2:6 The third example is the destruction of Sodom and Gomorrah by fire for their lack of hospitality and for their sexual immorality (Gen. 19). The flood and the destruction of Sodom and Gomorrah were sometimes linked together as two single examples of divine judgment (Luke 17:26-30; 2 Pet. 3:5-7). In Jewish tradition, the sin of Sodom and Gomorrah is rarely seen as homosexual sin but as a violation of hospitality (Wis. 19:14-15; Josephus, Ant. 1:194), as selfishness (Gen. 13:13; 18:20; Ezek. 16:49-50; 3 Macc. 2:5), or as sexual immorality in general (Jub. 16:5-6; 20:5; T. Levi 14:6; T. Benj. 9:1). Sodom and Gomorrah were not destroyed for the sin of homosexuality. Rather, their destruction was because they wanted to demonstrate their dominance over the angels by raping and humiliating them. This is a gross and violent opposite to hospitality and loving your neighbor. What made this sin truly evil is that the whole city called this sin good (Gen. 19:4-5).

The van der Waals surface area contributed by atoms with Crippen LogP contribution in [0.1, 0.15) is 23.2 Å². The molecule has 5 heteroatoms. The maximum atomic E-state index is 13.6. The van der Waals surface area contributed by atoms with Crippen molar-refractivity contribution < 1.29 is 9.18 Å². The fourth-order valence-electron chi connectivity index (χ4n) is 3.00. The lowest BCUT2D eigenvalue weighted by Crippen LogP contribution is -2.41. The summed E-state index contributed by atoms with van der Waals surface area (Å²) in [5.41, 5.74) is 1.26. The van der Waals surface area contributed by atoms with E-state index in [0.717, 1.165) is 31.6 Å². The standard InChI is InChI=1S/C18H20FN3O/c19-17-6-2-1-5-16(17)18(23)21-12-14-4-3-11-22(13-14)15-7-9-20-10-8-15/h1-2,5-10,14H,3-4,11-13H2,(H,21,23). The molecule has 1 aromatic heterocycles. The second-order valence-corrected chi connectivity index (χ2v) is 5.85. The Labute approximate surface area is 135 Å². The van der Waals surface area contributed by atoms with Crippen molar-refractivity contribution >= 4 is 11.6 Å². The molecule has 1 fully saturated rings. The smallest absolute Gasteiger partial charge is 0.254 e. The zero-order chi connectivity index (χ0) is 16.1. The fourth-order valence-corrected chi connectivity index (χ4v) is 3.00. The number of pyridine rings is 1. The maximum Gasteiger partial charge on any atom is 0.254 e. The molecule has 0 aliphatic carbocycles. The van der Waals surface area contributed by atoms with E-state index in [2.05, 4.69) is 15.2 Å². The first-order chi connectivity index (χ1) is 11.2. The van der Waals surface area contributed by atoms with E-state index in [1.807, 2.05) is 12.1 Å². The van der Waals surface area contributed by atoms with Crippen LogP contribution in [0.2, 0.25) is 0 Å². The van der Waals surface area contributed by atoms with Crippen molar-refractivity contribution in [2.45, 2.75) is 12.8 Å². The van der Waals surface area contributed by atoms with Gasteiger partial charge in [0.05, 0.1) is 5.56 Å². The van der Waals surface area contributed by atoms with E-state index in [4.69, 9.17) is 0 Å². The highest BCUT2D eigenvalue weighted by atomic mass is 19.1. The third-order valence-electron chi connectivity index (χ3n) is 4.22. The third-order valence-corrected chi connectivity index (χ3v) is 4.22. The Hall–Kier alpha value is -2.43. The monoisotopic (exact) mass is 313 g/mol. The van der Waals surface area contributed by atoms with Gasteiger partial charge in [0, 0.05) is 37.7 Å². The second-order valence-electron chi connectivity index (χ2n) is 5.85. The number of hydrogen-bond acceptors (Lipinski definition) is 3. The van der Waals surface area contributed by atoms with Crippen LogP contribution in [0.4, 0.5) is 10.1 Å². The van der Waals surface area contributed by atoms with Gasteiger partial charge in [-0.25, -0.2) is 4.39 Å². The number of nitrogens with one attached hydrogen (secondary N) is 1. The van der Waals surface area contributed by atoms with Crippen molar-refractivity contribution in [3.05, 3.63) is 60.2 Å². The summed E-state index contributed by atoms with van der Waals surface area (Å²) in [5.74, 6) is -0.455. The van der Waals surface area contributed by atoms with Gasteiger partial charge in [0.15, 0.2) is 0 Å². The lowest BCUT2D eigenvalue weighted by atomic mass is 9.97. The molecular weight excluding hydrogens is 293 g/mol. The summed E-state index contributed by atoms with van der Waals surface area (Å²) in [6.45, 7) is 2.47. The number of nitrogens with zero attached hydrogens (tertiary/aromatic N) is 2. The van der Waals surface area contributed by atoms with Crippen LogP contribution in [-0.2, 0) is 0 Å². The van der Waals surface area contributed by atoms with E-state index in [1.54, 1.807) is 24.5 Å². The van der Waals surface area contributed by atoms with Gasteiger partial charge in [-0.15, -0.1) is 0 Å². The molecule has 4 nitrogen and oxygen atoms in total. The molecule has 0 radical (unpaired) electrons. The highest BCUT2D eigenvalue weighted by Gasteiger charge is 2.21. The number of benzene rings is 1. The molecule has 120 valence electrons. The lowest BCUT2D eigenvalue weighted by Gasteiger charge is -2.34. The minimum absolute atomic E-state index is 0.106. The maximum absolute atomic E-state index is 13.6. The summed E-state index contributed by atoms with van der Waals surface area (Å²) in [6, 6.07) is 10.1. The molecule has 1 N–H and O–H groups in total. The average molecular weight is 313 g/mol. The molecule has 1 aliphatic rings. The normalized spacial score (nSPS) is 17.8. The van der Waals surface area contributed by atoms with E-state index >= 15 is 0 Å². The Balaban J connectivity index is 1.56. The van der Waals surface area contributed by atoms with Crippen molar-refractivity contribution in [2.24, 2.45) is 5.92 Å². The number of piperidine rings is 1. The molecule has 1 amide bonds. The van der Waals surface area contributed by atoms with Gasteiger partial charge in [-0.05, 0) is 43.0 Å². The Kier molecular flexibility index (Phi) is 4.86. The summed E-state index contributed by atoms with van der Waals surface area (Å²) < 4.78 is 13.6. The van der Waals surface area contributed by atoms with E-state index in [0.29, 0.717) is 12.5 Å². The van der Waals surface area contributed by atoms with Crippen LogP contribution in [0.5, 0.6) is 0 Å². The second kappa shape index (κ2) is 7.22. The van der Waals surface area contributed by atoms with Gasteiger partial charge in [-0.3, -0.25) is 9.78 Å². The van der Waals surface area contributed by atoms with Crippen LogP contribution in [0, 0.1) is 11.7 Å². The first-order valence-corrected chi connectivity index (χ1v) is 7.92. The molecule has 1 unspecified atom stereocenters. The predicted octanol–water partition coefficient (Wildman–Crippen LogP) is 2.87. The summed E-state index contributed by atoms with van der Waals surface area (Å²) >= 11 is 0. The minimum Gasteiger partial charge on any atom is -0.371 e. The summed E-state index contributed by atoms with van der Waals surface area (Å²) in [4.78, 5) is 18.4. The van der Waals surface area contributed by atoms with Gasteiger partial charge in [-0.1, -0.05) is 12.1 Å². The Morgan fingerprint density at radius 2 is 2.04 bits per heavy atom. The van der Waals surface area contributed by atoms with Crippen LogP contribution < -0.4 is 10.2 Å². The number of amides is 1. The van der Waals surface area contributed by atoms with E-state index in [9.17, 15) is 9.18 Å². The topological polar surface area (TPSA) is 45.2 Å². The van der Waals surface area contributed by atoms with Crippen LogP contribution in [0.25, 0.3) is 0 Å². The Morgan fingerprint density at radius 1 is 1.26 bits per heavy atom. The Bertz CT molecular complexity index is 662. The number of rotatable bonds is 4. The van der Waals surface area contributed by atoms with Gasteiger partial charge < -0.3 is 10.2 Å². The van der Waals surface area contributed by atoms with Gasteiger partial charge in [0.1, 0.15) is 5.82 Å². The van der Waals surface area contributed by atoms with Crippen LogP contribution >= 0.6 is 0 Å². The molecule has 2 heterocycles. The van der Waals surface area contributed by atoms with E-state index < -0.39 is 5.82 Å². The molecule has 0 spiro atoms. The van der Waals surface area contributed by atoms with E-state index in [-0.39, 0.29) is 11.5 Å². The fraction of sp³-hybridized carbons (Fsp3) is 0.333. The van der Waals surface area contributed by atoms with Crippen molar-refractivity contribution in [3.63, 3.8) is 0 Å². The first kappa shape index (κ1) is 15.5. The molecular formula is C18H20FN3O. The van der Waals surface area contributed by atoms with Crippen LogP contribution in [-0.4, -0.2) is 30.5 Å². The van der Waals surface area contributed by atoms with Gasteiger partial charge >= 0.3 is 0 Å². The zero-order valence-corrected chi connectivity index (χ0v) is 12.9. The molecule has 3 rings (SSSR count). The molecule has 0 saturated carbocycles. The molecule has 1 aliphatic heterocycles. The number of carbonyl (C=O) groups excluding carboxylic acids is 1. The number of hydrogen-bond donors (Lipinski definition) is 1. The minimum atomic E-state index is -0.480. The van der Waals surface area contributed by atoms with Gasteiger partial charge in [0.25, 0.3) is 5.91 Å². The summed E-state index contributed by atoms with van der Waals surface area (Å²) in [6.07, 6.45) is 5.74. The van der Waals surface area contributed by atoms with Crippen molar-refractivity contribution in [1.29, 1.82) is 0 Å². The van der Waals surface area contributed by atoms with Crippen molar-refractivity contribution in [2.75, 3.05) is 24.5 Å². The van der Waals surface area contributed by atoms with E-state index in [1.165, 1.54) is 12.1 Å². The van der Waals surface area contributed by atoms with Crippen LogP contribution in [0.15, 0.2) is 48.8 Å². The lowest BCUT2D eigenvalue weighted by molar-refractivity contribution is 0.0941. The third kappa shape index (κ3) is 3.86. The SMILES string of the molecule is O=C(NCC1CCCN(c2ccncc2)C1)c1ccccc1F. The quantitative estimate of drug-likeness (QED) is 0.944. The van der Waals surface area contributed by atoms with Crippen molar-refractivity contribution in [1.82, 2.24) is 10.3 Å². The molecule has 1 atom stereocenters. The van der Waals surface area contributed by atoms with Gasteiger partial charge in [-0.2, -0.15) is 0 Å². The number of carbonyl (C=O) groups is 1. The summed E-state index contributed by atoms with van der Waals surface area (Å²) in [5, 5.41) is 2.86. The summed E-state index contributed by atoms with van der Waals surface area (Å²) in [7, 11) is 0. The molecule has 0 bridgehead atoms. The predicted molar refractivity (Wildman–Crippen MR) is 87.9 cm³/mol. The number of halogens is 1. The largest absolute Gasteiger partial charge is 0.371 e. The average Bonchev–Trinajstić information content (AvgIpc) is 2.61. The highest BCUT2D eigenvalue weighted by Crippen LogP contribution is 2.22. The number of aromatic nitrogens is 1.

2:7-10a Peter makes the argument that if God rescued Lot, a righteous man, from the evil and from the resulting judgment of God, then how much more will He rescue you as righteous believers who resist the evil of the false teachers? 2 Pet. 2:8 is a parenthetical statement between 2 Pet. 2:7 and 2:9 that describes how Lot demonstrated his righteousness by the fact that he lived in the city and was tormented day after day by what he saw. This is seen in the fact that he invites the angels into his home and tries to defend them against the men of the town (Gen. 19:2, 6-8). Noah and Lot are typical of the situation of Christians who will be delivered from the condemnation of God in the final evil days before the second coming of Christ. It must be made clear that Peter is assuring the believers that Noah and Lot are an example of the fact that they will be spared the final judgment (Matt. 13:30). It is not saying that believers never die in all earthly judgments of God, for this was not true of the faithful Israelites when the Assyrians and the Babylonians took them into exile.